(Cook, Rx): Can you explain what universal design is and how it could transform how we all receive healthcare, including people with IDD?

(Pham, IEC): Universal design is the concept of designing anything – whether that’s a tool, a process, or a physical environment – so it can be used easily by as many people as possible.

Universal design does a lot of things. First, it heightens our awareness. It broadens our understanding of what is “normal”. It allows for diversity but normalizes all the outliers. Not only does it send that signal but it also trains the clinical brain to then look for outliers. That curiosity can take you a long way if you listen to it because you will then inquire about things that may not be visible to you. 

Universal design doesn’t leave people behind. Even if one is privileged enough to be really independent and resilient and adaptable at the best of times, none of us lives there our whole life. Universal design creates a safety net for when people are either born needing more supports, or when people develop new problems somehow and need more supports for a stretch of time in their lives. 

One thing that I’m appreciating more and more, is that universal design, when implemented, actually frees up a ton of time and energy, including mental work and resources for us to address other problems. Knowing that there will be accessible elevator doors and bathrooms, and curb cutouts around the hospital means I don’t have to worry about those things anymore if I need them, or for a kid on crutches. I can focus on other things. Similarly, if health education materials are in plain language with pictures and there’s a button that you can click to hear it verbally, in plain language, I’m good to go. From the provider perspective too, I need to stress less about having to mimic that in my precious clinical time with a patient. 

Universal design is liberation for everyone. I use the word ‘serve’ a lot when I talk about what clinicians need to do with patients with IDD because I think it’s a word that everyone understands and it’s short, but really what I think happens when the healthcare team engages in this kind of work is that they too are liberated. It’s co-liberation. I don’t think many of us believe that most clinicians feel “free” in today’s system. There’s something nourishing and freeing and empowering for all involved with universal design. You have solved common problems that allow you then to go on to more important, trickier problems. And you have eased the burden on everyone. And I think that maps the real potential of it.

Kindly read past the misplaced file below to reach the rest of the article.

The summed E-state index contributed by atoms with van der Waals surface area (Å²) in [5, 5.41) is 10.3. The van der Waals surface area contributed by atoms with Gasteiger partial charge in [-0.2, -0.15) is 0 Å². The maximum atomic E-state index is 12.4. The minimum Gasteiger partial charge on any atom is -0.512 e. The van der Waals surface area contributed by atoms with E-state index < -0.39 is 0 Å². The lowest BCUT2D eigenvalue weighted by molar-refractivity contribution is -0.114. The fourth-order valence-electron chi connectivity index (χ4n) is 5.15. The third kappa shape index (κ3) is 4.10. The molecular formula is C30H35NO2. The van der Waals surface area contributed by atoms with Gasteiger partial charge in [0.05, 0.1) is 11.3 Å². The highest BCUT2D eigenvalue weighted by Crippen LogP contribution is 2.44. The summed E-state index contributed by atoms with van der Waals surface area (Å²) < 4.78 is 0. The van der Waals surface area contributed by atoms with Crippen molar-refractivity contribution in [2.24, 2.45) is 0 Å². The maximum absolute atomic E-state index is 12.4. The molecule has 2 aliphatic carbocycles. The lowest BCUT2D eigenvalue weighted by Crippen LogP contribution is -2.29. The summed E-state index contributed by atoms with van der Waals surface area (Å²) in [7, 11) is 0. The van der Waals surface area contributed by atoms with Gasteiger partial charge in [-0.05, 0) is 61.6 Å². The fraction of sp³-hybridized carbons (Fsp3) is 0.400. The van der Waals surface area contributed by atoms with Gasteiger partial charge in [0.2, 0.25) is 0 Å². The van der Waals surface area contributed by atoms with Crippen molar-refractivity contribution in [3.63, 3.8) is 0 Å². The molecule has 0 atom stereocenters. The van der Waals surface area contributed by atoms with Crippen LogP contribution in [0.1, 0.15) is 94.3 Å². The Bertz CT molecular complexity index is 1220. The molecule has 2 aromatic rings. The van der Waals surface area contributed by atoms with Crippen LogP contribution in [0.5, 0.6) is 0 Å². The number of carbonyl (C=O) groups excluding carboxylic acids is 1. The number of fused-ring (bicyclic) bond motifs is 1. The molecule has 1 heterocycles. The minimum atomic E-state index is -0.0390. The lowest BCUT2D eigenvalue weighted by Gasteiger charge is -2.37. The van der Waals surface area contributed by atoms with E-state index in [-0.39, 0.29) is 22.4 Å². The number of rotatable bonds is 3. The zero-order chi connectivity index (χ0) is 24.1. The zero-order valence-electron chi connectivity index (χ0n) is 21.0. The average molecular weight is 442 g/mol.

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(Cook, Rx): How do we redesign our healthcare system to scale so that everybody can receive universally designed, person-centered, high-quality, and affordable health care when they go to their hospital, primary care provider, and other clinicians?

(Pham, IEC): It depends on the sector you’re talking about. Thinking tactically and strategically – the insurance sector has so many legacy barriers. There are legacy data systems, fragmentation problems from the employer-based insurance model, and professional standards – all of which get in the way. In a sector like that, I think about finding an initial handful of adventuresome partners to try something new with the promise that it will differentiate them in the marketplace. And it catches fire. For example, what if one insurer created a truly user-friendly, plain language version of their “open enrollment” process when a person has to choose their health plan each year? The ways it can catch fire is some big employer adopts it and runs with it and other big employers hear about it and become envious.

In a clinical setting, I’d go at it in a much more wholesale way by including concepts of universal design as part of the training package in our ABC3: Action to Build Clinical Confidence and Culture Initiative, which is scaling strategies to engage, prepare, and support general clinicians in providing better IDD care. And when we’re ready, going out to professional societies and saying “Not only is there learning about clinical care people with IDD, but also [there is] an opportunity to do practice redesign that will make help all your patients”. 

The hardest sectors to get to move will be the ones that will need to change bricks and mortar and legacy technology.

(Cook, Rx): What has held us back from systematically implementing universal design?

(Pham, IEC): I think the real culprit behind not driving universal design is this worship that we have of the “average patient” or the “median” patient. It is how hospital quality leaders, patient experience officers, data scientists, health care researchers, and government officials walk around thinking. They know there are outliers, and they are always concerned about those, but it’s not who the system is designed for. That’s the problem. The perversity of it is that when you do that, you end up serving maybe one person well: that unicorn person who manages to stay in the median their entire lives. Everybody else moves around on the bell curve. You don’t get to dictate where anybody is on a given day.